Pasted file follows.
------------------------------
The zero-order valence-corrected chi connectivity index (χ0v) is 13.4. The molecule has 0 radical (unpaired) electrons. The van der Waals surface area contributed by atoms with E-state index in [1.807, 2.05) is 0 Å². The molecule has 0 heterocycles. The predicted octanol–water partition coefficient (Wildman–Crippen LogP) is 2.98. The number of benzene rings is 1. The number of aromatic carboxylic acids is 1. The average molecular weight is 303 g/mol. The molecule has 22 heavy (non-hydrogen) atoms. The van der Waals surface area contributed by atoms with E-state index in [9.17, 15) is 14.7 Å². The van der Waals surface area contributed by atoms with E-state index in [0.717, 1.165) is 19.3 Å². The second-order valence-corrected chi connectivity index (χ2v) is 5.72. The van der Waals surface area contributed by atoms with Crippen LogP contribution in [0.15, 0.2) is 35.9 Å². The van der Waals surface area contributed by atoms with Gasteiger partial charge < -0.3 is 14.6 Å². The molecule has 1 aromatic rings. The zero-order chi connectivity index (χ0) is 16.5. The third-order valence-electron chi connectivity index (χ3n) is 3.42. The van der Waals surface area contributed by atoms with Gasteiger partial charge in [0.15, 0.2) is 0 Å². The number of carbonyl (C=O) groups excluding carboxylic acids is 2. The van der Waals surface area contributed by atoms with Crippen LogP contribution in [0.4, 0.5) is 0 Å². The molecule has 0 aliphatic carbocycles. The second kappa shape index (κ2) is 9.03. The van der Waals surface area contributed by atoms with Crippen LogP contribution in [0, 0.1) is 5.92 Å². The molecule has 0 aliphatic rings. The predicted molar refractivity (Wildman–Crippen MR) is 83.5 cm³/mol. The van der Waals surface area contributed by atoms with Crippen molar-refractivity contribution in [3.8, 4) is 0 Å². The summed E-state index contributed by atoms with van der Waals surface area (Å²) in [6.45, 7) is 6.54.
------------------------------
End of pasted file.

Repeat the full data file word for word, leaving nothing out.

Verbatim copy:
The zero-order valence-corrected chi connectivity index (χ0v) is 13.4. The molecule has 0 radical (unpaired) electrons. The van der Waals surface area contributed by atoms with E-state index in [1.807, 2.05) is 0 Å². The molecule has 0 heterocycles. The predicted octanol–water partition coefficient (Wildman–Crippen LogP) is 2.98. The number of benzene rings is 1. The number of aromatic carboxylic acids is 1. The average molecular weight is 303 g/mol. The molecule has 22 heavy (non-hydrogen) atoms. The van der Waals surface area contributed by atoms with E-state index in [9.17, 15) is 14.7 Å². The van der Waals surface area contributed by atoms with E-state index in [0.717, 1.165) is 19.3 Å². The second-order valence-corrected chi connectivity index (χ2v) is 5.72. The van der Waals surface area contributed by atoms with Crippen LogP contribution in [0.15, 0.2) is 35.9 Å². The van der Waals surface area contributed by atoms with Gasteiger partial charge < -0.3 is 14.6 Å². The molecule has 1 aromatic rings. The zero-order chi connectivity index (χ0) is 16.5. The third-order valence-electron chi connectivity index (χ3n) is 3.42. The van der Waals surface area contributed by atoms with Gasteiger partial charge in [0.15, 0.2) is 0 Å². The number of carbonyl (C=O) groups excluding carboxylic acids is 2. The van der Waals surface area contributed by atoms with Crippen LogP contribution in [0.4, 0.5) is 0 Å². The molecule has 0 aliphatic carbocycles. The second kappa shape index (κ2) is 9.03. The van der Waals surface area contributed by atoms with Crippen LogP contribution in [0, 0.1) is 5.92 Å². The molecule has 0 aliphatic rings. The predicted molar refractivity (Wildman–Crippen MR) is 83.5 cm³/mol. The van der Waals surface area contributed by atoms with Crippen molar-refractivity contribution in [3.8, 4) is 0 Å². The summed E-state index contributed by atoms with van der Waals surface area (Å²) in [6.45, 7) is 6.54.